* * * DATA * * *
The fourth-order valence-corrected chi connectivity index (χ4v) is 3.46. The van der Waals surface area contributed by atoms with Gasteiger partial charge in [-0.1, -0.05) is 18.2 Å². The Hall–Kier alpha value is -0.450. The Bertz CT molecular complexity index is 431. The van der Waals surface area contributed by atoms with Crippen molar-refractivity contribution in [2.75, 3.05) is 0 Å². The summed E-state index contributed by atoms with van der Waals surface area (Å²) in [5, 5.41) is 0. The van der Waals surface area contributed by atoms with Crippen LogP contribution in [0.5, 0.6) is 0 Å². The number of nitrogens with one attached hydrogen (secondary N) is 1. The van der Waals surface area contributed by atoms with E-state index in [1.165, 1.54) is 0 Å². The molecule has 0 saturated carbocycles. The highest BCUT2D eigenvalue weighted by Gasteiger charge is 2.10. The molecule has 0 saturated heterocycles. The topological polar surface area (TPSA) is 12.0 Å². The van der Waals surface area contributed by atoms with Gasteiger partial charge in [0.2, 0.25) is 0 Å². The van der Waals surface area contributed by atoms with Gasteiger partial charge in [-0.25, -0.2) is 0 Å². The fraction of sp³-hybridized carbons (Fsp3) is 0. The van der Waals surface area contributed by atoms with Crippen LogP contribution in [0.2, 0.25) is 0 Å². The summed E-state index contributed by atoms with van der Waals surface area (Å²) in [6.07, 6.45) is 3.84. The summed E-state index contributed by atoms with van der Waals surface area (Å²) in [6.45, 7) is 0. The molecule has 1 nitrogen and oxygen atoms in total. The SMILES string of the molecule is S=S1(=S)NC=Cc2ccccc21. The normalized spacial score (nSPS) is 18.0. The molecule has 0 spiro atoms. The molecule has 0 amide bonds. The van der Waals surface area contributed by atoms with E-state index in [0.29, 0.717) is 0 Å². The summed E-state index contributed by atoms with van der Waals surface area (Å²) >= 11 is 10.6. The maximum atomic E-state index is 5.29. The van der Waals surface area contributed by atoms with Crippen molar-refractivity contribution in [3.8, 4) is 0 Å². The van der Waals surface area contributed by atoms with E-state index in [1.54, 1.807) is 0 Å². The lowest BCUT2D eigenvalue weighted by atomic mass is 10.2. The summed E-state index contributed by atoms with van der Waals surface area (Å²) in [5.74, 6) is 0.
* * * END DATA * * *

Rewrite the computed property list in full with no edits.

The fourth-order valence-corrected chi connectivity index (χ4v) is 3.46. The van der Waals surface area contributed by atoms with Gasteiger partial charge in [-0.1, -0.05) is 18.2 Å². The Hall–Kier alpha value is -0.450. The Bertz CT molecular complexity index is 431. The van der Waals surface area contributed by atoms with Crippen molar-refractivity contribution in [2.75, 3.05) is 0 Å². The summed E-state index contributed by atoms with van der Waals surface area (Å²) in [5, 5.41) is 0. The van der Waals surface area contributed by atoms with Crippen LogP contribution in [0.5, 0.6) is 0 Å². The number of nitrogens with one attached hydrogen (secondary N) is 1. The van der Waals surface area contributed by atoms with E-state index in [1.165, 1.54) is 0 Å². The molecule has 0 saturated carbocycles. The highest BCUT2D eigenvalue weighted by Gasteiger charge is 2.10. The molecule has 0 saturated heterocycles. The topological polar surface area (TPSA) is 12.0 Å². The van der Waals surface area contributed by atoms with Gasteiger partial charge in [0.2, 0.25) is 0 Å². The van der Waals surface area contributed by atoms with Gasteiger partial charge in [-0.25, -0.2) is 0 Å². The fraction of sp³-hybridized carbons (Fsp3) is 0. The van der Waals surface area contributed by atoms with Crippen LogP contribution in [0.2, 0.25) is 0 Å². The summed E-state index contributed by atoms with van der Waals surface area (Å²) in [6.07, 6.45) is 3.84. The summed E-state index contributed by atoms with van der Waals surface area (Å²) in [6.45, 7) is 0. The molecule has 1 nitrogen and oxygen atoms in total. The SMILES string of the molecule is S=S1(=S)NC=Cc2ccccc21. The normalized spacial score (nSPS) is 18.0. The molecule has 0 spiro atoms. The molecule has 0 amide bonds. The van der Waals surface area contributed by atoms with E-state index in [0.29, 0.717) is 0 Å². The summed E-state index contributed by atoms with van der Waals surface area (Å²) >= 11 is 10.6. The maximum atomic E-state index is 5.29. The van der Waals surface area contributed by atoms with Crippen molar-refractivity contribution in [3.8, 4) is 0 Å². The van der Waals surface area contributed by atoms with E-state index in [1.54, 1.807) is 0 Å². The lowest BCUT2D eigenvalue weighted by atomic mass is 10.2. The summed E-state index contributed by atoms with van der Waals surface area (Å²) in [5.74, 6) is 0.